This post is to share my self-made 3D printed housing for a 5V USB voltage converter. Since the used converter board is quite common, I guess others may profit from this design.
I use an old laptop PSU with 19.5 V to power two Raspberry Pis via Ethernet cable (kind-of passive PoE using simple injectors from Adafruit). I use these cheap MP1584 based adjustable step down converters to convert the 19.5 V down to 5 V for the Raspberry. The advantage is that I need not care about voltage drop across the cable, which would have been a problem if I would feed 5 V directly into the injector. Now I wanted to put a third Raspberry with an attached 2.5″ hard disk in an USB powered SATA-to-USB case just beside the PSU, so the injector would have been just a waste of money. I salvaged a USB port from an old computer housing and created a 3D print case for the converter board and the USB jack.
I used Windows 3D Builder, once more impressed by the simplicity and power of this free app, to create the housing. It features
- A snugly fitting place for a vertical USB plug like this one (mounted horizontally…)
- Two narrow slits to press the bent away shielding flaps into for fixation (zoom into the photo of the assembled thing below)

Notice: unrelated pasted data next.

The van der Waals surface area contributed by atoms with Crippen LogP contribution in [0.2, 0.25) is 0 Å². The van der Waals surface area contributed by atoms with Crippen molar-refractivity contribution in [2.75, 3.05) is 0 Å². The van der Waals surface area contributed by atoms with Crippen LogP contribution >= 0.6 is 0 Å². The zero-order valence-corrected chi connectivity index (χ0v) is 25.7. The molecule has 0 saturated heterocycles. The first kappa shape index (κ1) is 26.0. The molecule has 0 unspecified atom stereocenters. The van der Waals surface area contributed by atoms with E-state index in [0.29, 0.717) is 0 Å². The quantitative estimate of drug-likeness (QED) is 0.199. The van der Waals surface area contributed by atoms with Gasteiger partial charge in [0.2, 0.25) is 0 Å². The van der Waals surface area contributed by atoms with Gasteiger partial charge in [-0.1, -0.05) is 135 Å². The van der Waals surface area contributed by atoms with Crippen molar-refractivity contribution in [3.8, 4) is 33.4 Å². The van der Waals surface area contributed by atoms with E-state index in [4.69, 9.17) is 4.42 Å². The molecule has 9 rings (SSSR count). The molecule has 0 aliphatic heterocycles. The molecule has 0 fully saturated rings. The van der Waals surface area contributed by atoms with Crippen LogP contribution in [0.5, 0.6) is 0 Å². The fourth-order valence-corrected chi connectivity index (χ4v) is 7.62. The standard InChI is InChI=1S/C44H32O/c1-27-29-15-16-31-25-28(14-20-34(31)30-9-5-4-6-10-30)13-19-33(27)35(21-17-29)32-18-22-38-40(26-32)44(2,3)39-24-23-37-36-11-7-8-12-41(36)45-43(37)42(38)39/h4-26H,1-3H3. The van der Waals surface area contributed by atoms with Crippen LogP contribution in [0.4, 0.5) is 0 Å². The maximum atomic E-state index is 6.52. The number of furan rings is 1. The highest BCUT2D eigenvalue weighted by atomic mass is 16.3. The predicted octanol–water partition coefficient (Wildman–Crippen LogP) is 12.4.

- A place to put the step down converter board into
- Air vent holes (If I’d do the housing again, I’d replace them with slits – they come out a bit tight from the printer)
- A protrusion that presses the mounting-hole-less board into place (it aligns with the inductivity on the board to hold the board down)
- Holes for M2 × 10 countersunk head screws
- Strain relief for a flat cable – adjust to the cable you want to use!
Here’s what it looks like in theory:
And here’s how it looks in practice:
The inner surfaces did not turn out too nice, but everything else was fine without much post-processing. Only thing I needed to do was to free the vent holes from first layer overextrusion with a needle. If I would print a second one, I would replace the holes by slits.
Red marking for positive input…
Two remarks: Do not forget to adjust the output voltage to 5 V. And: when you plan to draw higher currents (specification allows for 3 A, but I doubt the board will deliver it reliably), double-check temperature and thermal dissipation/cooling by air flow. The vent holes may be too small. I did not measure the current, but estimate my setup to draw something around 1.5 A, and it just gets hand-warm.